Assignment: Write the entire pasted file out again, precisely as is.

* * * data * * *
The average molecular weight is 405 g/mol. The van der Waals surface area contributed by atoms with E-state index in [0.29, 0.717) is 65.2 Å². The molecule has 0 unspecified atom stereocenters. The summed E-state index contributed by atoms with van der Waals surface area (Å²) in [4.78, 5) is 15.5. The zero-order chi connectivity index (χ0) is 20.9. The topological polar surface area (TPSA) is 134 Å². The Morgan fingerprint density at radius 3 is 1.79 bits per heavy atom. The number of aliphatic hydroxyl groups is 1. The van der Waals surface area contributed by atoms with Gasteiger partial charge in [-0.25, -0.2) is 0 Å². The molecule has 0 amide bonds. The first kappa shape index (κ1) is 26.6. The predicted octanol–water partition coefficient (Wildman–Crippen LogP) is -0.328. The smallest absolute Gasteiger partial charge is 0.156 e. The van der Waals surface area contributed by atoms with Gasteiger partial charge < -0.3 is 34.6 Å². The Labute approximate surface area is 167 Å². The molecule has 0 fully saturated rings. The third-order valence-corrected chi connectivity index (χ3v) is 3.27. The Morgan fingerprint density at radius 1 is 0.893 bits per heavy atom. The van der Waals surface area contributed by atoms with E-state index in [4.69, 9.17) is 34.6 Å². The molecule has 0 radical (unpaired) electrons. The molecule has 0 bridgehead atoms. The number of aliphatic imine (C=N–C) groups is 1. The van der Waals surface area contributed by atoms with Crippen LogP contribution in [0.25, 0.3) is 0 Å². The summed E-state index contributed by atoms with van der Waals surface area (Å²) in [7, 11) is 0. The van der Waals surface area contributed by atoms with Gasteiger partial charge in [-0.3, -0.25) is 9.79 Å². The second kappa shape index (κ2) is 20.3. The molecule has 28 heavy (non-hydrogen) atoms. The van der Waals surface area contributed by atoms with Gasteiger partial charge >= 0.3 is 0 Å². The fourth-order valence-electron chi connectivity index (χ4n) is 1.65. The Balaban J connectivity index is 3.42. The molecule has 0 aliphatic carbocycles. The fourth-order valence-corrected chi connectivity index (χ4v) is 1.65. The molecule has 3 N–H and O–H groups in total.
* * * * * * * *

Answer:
The average molecular weight is 405 g/mol. The van der Waals surface area contributed by atoms with E-state index in [0.29, 0.717) is 65.2 Å². The molecule has 0 unspecified atom stereocenters. The summed E-state index contributed by atoms with van der Waals surface area (Å²) in [4.78, 5) is 15.5. The zero-order chi connectivity index (χ0) is 20.9. The topological polar surface area (TPSA) is 134 Å². The Morgan fingerprint density at radius 3 is 1.79 bits per heavy atom. The number of aliphatic hydroxyl groups is 1. The van der Waals surface area contributed by atoms with Gasteiger partial charge in [-0.25, -0.2) is 0 Å². The molecule has 0 amide bonds. The first kappa shape index (κ1) is 26.6. The predicted octanol–water partition coefficient (Wildman–Crippen LogP) is -0.328. The smallest absolute Gasteiger partial charge is 0.156 e. The van der Waals surface area contributed by atoms with Gasteiger partial charge < -0.3 is 34.6 Å². The Labute approximate surface area is 167 Å². The molecule has 0 fully saturated rings. The third-order valence-corrected chi connectivity index (χ3v) is 3.27. The Morgan fingerprint density at radius 1 is 0.893 bits per heavy atom. The van der Waals surface area contributed by atoms with E-state index in [4.69, 9.17) is 34.6 Å². The molecule has 0 radical (unpaired) electrons. The molecule has 0 bridgehead atoms. The number of aliphatic imine (C=N–C) groups is 1. The van der Waals surface area contributed by atoms with Crippen LogP contribution in [0.25, 0.3) is 0 Å². The summed E-state index contributed by atoms with van der Waals surface area (Å²) in [7, 11) is 0. The van der Waals surface area contributed by atoms with Gasteiger partial charge in [-0.3, -0.25) is 9.79 Å². The second kappa shape index (κ2) is 20.3. The molecule has 28 heavy (non-hydrogen) atoms. The van der Waals surface area contributed by atoms with Gasteiger partial charge >= 0.3 is 0 Å². The fourth-order valence-electron chi connectivity index (χ4n) is 1.65. The Balaban J connectivity index is 3.42. The molecule has 0 aliphatic carbocycles. The fourth-order valence-corrected chi connectivity index (χ4v) is 1.65. The molecule has 3 N–H and O–H groups in total.